Robert MacFarlane: I wanted to travel wildly as well as widely, and one of the ways to come to know the landscape differently was to travel at night. Two things I’ll never forget; one was swimming at night in phosphorescence off the north Wales coast, which really did feel like I’d stumbled into a scene from TH White or… I was about to say Harry Potter but I won’t… where every movement you make provokes colour, lilac and turquoise and silver. And to find that in the Irish Sea, as those who know Britain, it’s not the kind of miracle you expect to find off the Welsh coast. But the other was walking at night in winter mountains in the Lake District in Cumbria.
If you’re a night walker, you want light so, as you say, you don’t fall or slip, and snow with its reflective qualities and ice gives you the maximum lustre, as it were. So it was a clear night and there was hard snow and hard ice, and I climbed in the day and camped high and then at night once the bad weather had subsided and the Moon had come out I walked this ridge. And it really was like stepping onto another planet or another world, or at least into Antarctica. Deep shadows in the valleys, white light reflected up and onto me, and everything glistening in this strange monochrome way of the night world, and stars falling far above me, and it was… yes, this was unforgettable, and I night-walked wherever I could really.
Ramona Koval: Robert, I spoke then about my disinclination to walk at night given I was a bit afraid, but fear and wildness came together for you in a moment on Ben Hope. I want you to talk about that because it was unexpected for me as a reader. It sounds like it was pretty unexpected for you as a person who was there and a writer.
Robert MacFarlane: Right. Ben Hope is the most northerly of Britain’s Munros, so it’s our big boreal mountain, the Munros are the mountains over 3,000 feet which I know sounds tiny, but given our northerly latitude they can be pretty extreme places. I wanted to spend a long winter night on Hope summit as a kind of northerly point of my journeys, and from there I would turn and come south. So I set off late in the afternoon on a cold day, got up to the summit, and I was expecting, I guess, an epiphany, I was expecting some kind of great exhilarating northerly night, and instead I found myself terrified… not terrified but deeply disturbed by this kind of… I mean, I was on a summit, frost shattered, absolutely inhospitable, with which there could be almost no communion, I could see no light, north of me was the Pentland Firth, north of that still the ice of the Arctic. There was nothing, nothing to get purchase on.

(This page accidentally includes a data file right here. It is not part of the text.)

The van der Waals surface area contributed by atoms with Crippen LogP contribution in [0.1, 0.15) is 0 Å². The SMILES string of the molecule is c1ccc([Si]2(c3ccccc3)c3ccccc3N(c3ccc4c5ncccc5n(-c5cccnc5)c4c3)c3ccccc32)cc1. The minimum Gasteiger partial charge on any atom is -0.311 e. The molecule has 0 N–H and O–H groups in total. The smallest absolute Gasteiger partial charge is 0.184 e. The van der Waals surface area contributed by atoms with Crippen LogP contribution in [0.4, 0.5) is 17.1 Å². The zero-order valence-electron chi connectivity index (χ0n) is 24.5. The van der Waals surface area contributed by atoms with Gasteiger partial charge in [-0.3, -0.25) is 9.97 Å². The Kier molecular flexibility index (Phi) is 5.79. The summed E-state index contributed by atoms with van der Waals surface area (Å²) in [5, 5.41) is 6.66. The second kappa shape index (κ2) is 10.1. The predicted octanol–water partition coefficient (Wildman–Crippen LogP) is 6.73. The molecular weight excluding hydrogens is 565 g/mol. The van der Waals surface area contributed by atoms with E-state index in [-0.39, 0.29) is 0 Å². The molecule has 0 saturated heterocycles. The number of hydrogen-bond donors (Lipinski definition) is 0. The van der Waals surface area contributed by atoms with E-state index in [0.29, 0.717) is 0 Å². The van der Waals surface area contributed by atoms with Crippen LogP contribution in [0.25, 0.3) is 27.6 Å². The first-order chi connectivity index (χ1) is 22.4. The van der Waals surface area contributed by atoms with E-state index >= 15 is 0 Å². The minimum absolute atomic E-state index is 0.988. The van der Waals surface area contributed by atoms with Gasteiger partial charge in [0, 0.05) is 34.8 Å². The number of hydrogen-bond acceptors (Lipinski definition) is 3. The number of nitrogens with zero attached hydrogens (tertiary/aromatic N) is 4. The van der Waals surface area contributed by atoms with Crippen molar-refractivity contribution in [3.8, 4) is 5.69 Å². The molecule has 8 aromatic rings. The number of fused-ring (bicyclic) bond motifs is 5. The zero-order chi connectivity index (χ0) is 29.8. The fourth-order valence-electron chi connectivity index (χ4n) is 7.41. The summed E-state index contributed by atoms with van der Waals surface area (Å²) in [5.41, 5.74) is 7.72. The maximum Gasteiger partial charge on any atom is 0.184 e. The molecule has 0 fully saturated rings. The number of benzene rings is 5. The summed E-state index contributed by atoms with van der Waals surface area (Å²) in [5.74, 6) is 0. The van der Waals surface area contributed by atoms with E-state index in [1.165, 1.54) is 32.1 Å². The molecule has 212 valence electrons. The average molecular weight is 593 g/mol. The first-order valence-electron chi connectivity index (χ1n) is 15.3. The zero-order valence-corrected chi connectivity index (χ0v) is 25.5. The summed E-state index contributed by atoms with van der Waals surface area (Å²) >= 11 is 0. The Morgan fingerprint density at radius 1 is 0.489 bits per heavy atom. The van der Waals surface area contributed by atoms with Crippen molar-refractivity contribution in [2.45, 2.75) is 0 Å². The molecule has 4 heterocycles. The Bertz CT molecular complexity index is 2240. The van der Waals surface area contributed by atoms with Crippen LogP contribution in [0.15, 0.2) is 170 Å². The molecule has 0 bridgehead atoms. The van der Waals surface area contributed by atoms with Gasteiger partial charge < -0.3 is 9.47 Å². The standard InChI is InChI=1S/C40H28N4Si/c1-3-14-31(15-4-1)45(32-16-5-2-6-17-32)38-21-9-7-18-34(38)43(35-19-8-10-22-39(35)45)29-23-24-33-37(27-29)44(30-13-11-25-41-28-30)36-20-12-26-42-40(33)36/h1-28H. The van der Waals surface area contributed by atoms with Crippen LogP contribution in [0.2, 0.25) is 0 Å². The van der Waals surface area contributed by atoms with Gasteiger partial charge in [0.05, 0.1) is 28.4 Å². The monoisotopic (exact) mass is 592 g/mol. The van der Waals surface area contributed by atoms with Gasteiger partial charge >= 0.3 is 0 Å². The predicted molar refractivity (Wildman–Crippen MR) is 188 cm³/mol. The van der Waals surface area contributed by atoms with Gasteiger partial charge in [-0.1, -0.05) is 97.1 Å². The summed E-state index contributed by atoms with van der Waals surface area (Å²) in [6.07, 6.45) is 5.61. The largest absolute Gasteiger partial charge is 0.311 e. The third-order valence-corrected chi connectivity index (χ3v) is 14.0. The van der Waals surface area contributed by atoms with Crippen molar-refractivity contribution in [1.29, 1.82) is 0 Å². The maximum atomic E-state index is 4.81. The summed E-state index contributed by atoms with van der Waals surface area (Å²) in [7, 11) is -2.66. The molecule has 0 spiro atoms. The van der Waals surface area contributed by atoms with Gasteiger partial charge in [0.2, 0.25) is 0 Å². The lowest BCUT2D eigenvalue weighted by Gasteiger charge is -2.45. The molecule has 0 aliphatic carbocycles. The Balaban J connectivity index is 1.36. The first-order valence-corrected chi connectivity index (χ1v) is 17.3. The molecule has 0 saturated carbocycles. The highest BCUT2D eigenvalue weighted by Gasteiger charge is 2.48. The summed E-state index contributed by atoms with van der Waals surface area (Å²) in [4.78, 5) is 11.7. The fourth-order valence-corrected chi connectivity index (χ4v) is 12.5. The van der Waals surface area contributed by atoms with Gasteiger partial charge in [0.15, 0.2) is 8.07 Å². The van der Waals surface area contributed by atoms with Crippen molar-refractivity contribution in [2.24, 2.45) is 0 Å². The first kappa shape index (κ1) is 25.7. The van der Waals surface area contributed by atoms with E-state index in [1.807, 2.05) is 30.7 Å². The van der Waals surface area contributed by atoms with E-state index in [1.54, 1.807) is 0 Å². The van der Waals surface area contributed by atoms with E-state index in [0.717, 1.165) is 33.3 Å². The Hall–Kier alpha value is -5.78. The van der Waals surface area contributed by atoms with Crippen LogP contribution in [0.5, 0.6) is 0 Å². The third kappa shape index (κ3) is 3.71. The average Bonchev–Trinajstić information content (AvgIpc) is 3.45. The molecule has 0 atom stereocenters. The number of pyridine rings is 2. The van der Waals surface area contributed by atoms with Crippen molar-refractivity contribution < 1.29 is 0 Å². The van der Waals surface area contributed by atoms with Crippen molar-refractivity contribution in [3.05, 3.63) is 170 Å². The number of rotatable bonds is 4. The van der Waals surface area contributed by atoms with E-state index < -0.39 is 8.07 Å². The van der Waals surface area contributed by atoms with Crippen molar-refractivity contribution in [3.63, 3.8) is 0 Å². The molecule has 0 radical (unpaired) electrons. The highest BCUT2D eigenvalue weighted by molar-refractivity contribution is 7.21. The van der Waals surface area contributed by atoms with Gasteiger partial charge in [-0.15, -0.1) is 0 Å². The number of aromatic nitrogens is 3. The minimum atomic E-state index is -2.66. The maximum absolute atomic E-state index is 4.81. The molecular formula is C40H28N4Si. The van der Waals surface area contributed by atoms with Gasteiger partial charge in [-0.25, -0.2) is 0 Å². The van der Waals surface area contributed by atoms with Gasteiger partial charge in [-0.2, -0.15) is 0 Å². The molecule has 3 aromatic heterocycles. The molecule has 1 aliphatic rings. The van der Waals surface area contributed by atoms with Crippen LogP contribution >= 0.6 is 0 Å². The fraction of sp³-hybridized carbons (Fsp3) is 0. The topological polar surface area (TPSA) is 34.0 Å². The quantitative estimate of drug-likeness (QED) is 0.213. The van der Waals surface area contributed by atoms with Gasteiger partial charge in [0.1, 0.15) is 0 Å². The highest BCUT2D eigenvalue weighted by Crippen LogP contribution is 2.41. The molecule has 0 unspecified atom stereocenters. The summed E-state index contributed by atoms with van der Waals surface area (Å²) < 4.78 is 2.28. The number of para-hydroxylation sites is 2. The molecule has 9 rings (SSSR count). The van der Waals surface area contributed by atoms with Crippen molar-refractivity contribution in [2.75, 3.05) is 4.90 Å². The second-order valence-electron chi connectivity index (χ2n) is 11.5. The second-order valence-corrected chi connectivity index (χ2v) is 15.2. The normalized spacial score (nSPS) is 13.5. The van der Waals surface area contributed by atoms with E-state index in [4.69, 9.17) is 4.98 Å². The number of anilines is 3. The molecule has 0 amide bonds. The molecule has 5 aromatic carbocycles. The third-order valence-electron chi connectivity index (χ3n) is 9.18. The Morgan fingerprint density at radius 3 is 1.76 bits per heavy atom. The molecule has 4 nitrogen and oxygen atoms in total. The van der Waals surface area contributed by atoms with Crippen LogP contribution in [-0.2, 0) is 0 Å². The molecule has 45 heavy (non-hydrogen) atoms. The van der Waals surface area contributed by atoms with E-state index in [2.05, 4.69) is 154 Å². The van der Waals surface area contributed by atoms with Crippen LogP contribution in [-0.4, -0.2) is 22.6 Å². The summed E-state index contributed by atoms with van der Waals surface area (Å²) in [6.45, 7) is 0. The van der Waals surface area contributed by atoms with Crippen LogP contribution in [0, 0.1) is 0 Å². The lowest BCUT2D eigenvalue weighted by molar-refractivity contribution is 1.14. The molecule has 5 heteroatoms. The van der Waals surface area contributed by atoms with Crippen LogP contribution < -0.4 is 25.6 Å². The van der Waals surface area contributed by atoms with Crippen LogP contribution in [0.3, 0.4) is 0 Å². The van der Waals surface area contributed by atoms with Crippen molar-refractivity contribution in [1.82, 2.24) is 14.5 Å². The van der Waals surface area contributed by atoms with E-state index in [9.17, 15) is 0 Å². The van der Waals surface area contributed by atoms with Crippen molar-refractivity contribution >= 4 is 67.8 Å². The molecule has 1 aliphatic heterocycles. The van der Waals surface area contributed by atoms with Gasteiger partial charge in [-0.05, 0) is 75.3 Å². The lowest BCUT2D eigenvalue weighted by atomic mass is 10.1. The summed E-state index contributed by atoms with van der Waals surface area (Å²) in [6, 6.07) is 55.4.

And I wanted to leave by the time… I couldn’t sleep, it was too cold to sleep, and so I spent the night pacing this summit. It was too dark to get down safely. And yes, it was very salutary. I was expecting, as I say, a kind of reward and instead I found the land had absolutely no interest in my presence there. And this was great, this was in a way a northerly point. The Inuit have this word ‘ilira’ which means the feeling of fear and awe that fierce landscape can provoke in a person. It’s a lovely word and it’s kind of a version of our word ‘sublime’ but I prefer this word, and that’s what I felt up there.
Ramona Koval: But it’s more than sublime though, it’s deeply… it’s just like everything is shaking you and you have to escape it or something.
Robert MacFarlane: It is indifference. It wasn’t that the landscape wanted me off, it wasn’t that it was trying to evict me, it was just it was going about its business and its business was strong wind, cold snow showers, little moonlight and ice forming and cracking in the pools around me. That was the land’s process and I was incidental to that, but it was extremely uncomfortable to be there. So it was an indifference, yes, powerful.
Ramona Koval: And did that temper your romance for the wild?
Robert MacFarlane: Yes, it reminded me; don’t idealise. I am a romantic and I’m fascinated by romantics, and I think a well controlled and a well channelled kind of landscape romanticism is a powerful force for good in all sorts of ways. But yes, a reminder, as I say, salutary.
Ramona Koval: You have a line there that I’ve written down: ‘The discretion of trees and their patience are both overwhelming and affecting.’ ‘The discretion of trees’? Tell me about it.
Robert MacFarlane: Well, they keep their counsel, they speak their own languages, they communicate with one another chemically, and there’s a phenomenon called crown shyness which is where trees will, as it were, respect each other’s light space, and this is what makes it reasonably difficult to, as I tried at various times, to traverse a wood or forest at treetop level. I did a lot of tree climbing.
Ramona Koval: And tree walking across.